Every Student Succeeds Act

Last week, President Obama signed the Every Student Succeeds Act. This new legislation is a reform of President Bush’s No Child Left Behind Act.

The new law gives more power to the states and eliminates some federal oversights, instead giving that responsibility back to the states.

The new legislation calls for expanded preschool options and an elimination of student test scores in teacher evaluations, among other things.

I hope this new legislation will help our students and teachers and continue to expand on the progress that has been made in the past decade.

Check out the fact sheet at the White House website here.


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Giving Thanks

There are lots of things to be grateful for.

Here are some of the things I’m grateful for in my education career:

  • Students who are eager to learn and explore
  • Students who aren’t so eager to learn who challenge me to reach and teach them
  • An understanding administration
  • A reliable internet connection
  • Laughing with my students
  • Planning periods 

What are you grateful for this holiday season?

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Hour of Code

This year’s annual Hour of Code is scheduled for December 7-13. Teaching students coding skills promotes critical thinking, problem solving, decision making, and teaches critical computer science skills. In my middle school computer education classes, my students work on their coding coursework for approximately 45 minutes weekly. I think teaching students how to code is one of the most critical skills we can teach our students to prepare them for the workforce and to equip them with 21st century skills.

Sign your class up at code.org to join the Hour of Code movement. There are even prizes!

Code.org has released new coding tutorials in the past few weeks based on Minecraft and Star Wars. My classes tried them out on Friday and loved them. Check them out for yourself at Code Studio.

Any other ways you plan on using coding skills in your classroom?

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This post is not a sponsored post. I just love and use the resources at code.org and promote their use in every classroom!

Teaching our students about the Paris attacks

I came across this article from Common Sense Media about how to talk to our kids about what they see in the news about the Paris terror attacks. The article provides some useful tips for talking to kids about what they see in the news in general. I like the handy tips that I can use with my students for addressing these news issue in a matter that makes sense to them and is developmentally appropriate.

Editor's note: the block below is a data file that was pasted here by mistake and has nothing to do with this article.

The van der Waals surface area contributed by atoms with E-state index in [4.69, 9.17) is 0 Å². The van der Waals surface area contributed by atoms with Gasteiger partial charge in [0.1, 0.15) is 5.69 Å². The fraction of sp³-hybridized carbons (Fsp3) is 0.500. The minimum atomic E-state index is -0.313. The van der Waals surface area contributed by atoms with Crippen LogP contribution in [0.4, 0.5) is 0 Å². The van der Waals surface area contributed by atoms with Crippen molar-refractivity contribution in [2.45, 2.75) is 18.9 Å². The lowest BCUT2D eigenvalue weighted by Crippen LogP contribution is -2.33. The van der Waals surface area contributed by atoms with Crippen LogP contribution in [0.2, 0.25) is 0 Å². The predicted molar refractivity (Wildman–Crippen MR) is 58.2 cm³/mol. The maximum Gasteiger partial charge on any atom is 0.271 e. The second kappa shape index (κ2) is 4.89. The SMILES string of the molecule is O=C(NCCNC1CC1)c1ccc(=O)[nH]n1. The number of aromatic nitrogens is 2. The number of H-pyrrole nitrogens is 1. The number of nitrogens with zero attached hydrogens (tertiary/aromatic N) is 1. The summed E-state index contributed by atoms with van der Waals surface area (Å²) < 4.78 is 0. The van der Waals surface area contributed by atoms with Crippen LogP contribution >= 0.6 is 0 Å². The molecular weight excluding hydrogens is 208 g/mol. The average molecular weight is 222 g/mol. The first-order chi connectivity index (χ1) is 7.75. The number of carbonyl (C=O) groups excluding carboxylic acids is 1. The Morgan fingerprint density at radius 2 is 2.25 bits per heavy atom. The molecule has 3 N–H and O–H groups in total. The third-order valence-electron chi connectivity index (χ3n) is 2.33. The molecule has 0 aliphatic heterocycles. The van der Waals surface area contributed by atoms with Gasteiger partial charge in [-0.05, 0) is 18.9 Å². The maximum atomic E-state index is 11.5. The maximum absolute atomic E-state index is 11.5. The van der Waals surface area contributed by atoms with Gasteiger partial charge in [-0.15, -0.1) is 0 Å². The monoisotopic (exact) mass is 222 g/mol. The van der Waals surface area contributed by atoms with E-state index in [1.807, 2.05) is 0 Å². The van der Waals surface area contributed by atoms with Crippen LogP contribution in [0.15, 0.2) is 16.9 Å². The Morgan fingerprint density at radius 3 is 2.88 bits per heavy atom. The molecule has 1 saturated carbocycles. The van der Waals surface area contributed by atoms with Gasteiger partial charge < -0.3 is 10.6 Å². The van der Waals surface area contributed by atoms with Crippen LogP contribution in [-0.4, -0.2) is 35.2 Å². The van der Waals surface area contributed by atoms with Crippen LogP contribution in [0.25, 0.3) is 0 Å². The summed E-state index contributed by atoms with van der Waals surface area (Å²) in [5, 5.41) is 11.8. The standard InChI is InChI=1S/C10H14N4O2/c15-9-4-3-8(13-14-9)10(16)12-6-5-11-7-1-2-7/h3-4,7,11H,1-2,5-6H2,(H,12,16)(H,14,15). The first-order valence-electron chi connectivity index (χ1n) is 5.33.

It is awful that we have to have these conversations with our students. But these useful tips will certainly come in handy.

Peace for all.

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Engaging the Community

Our schools should be the centers of our communities. They provide the foundation for the children in the community. Therefore, it is vital that we engage all the members of the local community in our schools.

Here are some ways to engage your families and community members in your schools:

  • Curriculum nights: Family Reading Night, Science Fairs, and Math Nights are great ways to have the students and families join together in learning.
  • Service projects: Service projects are a great way for the students to give back to their community and the people who have supported them.
  • Events in the community: Find opportunities for the band to perform at a community event. Hold the student walkathon at the local park. Hang student artwork in local cafes and restaurants.

Getting the students out in the community will allow the community members to witness the good our students are doing! 

Any other ideas? Tweet me @barry_christine or leave me a comment here.

Obama’s New Testing Action Plan

President Obama has released an open letter to the parents and students of our country. In this letter, he addresses his plans for new, smarter testing for students instead of more standardized tests. He calls on the need to have new and diverse measures of academic progress. He points to the fact that we don’t need more standardized testing; an issue this nation’s teachers have been saying for years! This plan is a step in the right direction.

Read the letter here.


Tweet me @barry_christine or leave me a comment here.

Digital Citizenship Week

This week is Digital Citizenship Week! Digital citizenship is about more than Internet safety. In my middle school computer classes, I teach a unit on digital citizenship to each of my 6th-8th grade classes. We cover topics such as our digital media lives, how we present ourselves on social media, copyright laws, and Internet research. Of course, we also cover typical topics associated with Internet safety, such as recognizing online predators and  safe and securepasswords. Cyber bullying topics are also part of the curriculum. 

What topics do you teach in your digital citizenship unit?

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